Donald Trump has been our president for almost two weeks now and has already started to make his supporters happy – while pushing everyone else to the brink of insanity. There have been peaceful protests in many major cities such as New York City, Dallas, and Los Angeles as well as overseas in London, Paris, and other cities, criticizing President Trump’s views as well as his actions. I warn you, this is an extremely biased overview of Trump’s presidency: the bad, the bad, and the ugly.
You wouldn’t think that an article about the President of the United States of America would need a section on Twitter, but for Trump, Twitter is a way to push “alternative facts” and bully critics, or get into fights with Daily Show hosts (video has explicit language). It is clear that our current president has a quick temper, and we all know he’s gotten into verbal spats or offended people. But I’m only looking at his time as POTUS for this article.
Here is an example of Trump using Twitter in a misguided way. While I think the violence in Chicago is awful, Twitter is not an appropriate medium to announce this kind of approach. Plus, “send[ing] in the Feds” is not a good way to stop violence; changing the environment that encourages violence would be better..
There are two things wrong with this. One: he is going after the New York Times, which is not something a president should do; openly putting down a major news organization is not especially respectful of constitutional freedom of the press. Two: President Trump is using the phrase “fake news” when he’s referring to the Times’ predictions, not to straightforward news articles. Plus, given that his administration came up with the phrase “alternative facts,” he’s not one to be calling anyone else fake.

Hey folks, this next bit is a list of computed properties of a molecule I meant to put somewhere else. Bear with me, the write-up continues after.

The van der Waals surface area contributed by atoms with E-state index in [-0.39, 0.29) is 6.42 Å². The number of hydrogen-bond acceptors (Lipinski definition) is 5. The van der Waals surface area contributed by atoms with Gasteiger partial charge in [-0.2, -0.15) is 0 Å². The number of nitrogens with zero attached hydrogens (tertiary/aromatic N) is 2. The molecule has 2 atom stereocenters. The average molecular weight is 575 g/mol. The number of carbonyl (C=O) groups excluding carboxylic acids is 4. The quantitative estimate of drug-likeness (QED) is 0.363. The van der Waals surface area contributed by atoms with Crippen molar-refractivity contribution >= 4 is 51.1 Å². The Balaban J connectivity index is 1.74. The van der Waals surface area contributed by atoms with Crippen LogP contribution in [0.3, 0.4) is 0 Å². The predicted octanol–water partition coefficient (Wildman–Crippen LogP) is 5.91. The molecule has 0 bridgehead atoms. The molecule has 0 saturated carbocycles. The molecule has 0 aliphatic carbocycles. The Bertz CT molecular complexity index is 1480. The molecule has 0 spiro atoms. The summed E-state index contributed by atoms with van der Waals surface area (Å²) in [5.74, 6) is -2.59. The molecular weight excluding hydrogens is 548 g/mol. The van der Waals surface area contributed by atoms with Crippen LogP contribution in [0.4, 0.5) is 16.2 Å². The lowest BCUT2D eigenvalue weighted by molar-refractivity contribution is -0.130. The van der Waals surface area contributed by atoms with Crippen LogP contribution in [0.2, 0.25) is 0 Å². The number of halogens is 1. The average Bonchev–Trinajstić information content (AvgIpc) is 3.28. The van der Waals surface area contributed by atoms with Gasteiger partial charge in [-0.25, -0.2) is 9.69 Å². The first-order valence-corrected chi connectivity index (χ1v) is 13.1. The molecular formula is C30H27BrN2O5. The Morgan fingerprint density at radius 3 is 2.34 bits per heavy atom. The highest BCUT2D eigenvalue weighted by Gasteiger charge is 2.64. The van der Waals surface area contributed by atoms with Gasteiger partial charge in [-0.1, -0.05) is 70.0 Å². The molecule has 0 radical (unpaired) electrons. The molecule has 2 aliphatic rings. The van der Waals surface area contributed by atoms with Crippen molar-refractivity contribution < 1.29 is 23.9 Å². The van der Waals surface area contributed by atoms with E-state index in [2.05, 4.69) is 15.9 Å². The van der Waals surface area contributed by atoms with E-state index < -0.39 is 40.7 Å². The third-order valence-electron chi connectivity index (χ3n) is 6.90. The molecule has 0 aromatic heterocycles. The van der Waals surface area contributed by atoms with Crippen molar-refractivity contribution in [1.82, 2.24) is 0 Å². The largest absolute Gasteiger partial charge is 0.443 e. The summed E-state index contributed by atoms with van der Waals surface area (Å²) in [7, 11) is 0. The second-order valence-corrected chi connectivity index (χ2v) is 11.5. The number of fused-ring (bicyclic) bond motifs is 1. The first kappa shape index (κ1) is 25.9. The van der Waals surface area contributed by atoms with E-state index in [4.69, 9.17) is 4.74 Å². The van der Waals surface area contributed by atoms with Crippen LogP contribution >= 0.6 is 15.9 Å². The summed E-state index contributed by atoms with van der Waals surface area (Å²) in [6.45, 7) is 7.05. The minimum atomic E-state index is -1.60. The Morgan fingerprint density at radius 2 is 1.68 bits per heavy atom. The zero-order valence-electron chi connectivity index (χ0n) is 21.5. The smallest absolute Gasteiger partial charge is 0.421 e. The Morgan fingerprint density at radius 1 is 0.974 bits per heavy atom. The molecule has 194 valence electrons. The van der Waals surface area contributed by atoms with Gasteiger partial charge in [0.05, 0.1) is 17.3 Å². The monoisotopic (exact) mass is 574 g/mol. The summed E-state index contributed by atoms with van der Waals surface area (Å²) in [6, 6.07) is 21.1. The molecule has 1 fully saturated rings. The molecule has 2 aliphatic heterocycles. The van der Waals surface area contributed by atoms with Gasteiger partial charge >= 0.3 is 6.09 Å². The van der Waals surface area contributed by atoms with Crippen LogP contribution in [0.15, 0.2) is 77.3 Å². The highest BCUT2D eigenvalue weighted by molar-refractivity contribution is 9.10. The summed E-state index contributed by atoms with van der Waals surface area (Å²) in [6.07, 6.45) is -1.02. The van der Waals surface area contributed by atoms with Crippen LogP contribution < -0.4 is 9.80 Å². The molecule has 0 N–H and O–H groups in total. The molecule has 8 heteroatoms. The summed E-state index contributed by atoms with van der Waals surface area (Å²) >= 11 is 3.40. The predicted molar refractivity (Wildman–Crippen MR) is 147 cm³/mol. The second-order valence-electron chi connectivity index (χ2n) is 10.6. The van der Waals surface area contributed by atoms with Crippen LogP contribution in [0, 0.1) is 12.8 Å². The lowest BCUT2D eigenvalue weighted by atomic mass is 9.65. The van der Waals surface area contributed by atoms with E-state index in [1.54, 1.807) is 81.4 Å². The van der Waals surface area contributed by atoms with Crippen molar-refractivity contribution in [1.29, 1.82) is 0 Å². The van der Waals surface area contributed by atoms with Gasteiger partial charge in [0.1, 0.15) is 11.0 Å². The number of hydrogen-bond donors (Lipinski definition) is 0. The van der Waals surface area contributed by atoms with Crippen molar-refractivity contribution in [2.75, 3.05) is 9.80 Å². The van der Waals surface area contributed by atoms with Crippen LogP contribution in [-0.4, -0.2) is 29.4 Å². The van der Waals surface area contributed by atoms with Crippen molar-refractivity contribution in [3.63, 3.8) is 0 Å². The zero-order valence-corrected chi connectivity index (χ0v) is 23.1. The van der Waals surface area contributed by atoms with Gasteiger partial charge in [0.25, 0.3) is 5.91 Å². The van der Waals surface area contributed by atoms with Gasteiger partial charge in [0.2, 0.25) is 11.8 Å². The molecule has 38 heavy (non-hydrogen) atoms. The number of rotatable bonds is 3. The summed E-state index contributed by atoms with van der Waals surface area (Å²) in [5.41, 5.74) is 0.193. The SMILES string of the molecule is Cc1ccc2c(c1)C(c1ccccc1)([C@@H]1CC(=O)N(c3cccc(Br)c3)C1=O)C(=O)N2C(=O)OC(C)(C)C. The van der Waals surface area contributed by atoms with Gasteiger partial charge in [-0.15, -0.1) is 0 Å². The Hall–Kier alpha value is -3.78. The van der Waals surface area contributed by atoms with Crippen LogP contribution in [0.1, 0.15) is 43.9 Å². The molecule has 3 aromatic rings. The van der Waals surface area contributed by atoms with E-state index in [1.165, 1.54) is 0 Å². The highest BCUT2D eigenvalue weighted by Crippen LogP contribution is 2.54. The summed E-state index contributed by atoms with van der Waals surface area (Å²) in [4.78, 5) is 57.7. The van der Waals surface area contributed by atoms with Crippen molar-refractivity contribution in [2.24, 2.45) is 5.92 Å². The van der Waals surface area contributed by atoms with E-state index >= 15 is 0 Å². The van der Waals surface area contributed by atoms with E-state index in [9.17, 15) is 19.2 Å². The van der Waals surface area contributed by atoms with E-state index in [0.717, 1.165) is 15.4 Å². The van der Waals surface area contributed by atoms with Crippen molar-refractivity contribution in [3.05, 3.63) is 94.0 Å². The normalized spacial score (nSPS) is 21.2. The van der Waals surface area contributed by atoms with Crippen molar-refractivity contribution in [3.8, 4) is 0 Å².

This is just a sample of Trump’s Twitter use since the election. There are a lot more.
Trump has already signed various executive orders and other administrative policies that have negatively affected America. There is obviously the big one: the ban on entrants from seven Muslim-majority countries as well as the banning refugees from across the world. This may violate the Constitution, but it definitely goes against the Roman Catholic Church’s teachings. Just as at McQuaid, we are taught to be men for others and to see others as our brothers and sisters, to go out and to develop kinship with the marginalized rather than marginalizing others, Pope Francis says, “We are called to reach out to those who find themselves in the existential peripheries of our societies and to show particular solidarity with the most vulnerable of our brothers and sisters: the poor, the disabled, the unborn and the sick, migrants and refugees, the elderly and the young who lack employment.”
Also, Trump has taken steps to start the construction of his famous border wall. Because you, the reader, already know my opinion, I will turn again to Pope Francis. His Holiness says, “a person who thinks only about building walls, wherever they may be, and not building bridges, is not Christian. This is not the gospel.” The Pope again spreads a message of acceptance and love. A true Christian would have more room in his heart for love and compassion than fear and hate.
With these executive orders, Trump has fulfilled his promises made during his campaign. But is it really good to make America a country that doesn’t accept those who are in need of our help and to block other countries with walls?
What Does The Future Hold?
The future of America may look bleak for those who are not Trump supporters. But, even for us, there was some good this week: the protests. It has been inspiring to see all these people at protests saying “no” to President Trump’s policies. Crowds and crowds of people have come out to fight for justice. Even though Trump is our president, this is not the end of democracy, our constitutional rights, or social justice, because as long as people are willing to come out and protest our president’s executive orders, then we haven’t lost. A democracy runs on the will of the people, and if the people are willing to stand against hate and prejudice, we will be just fine.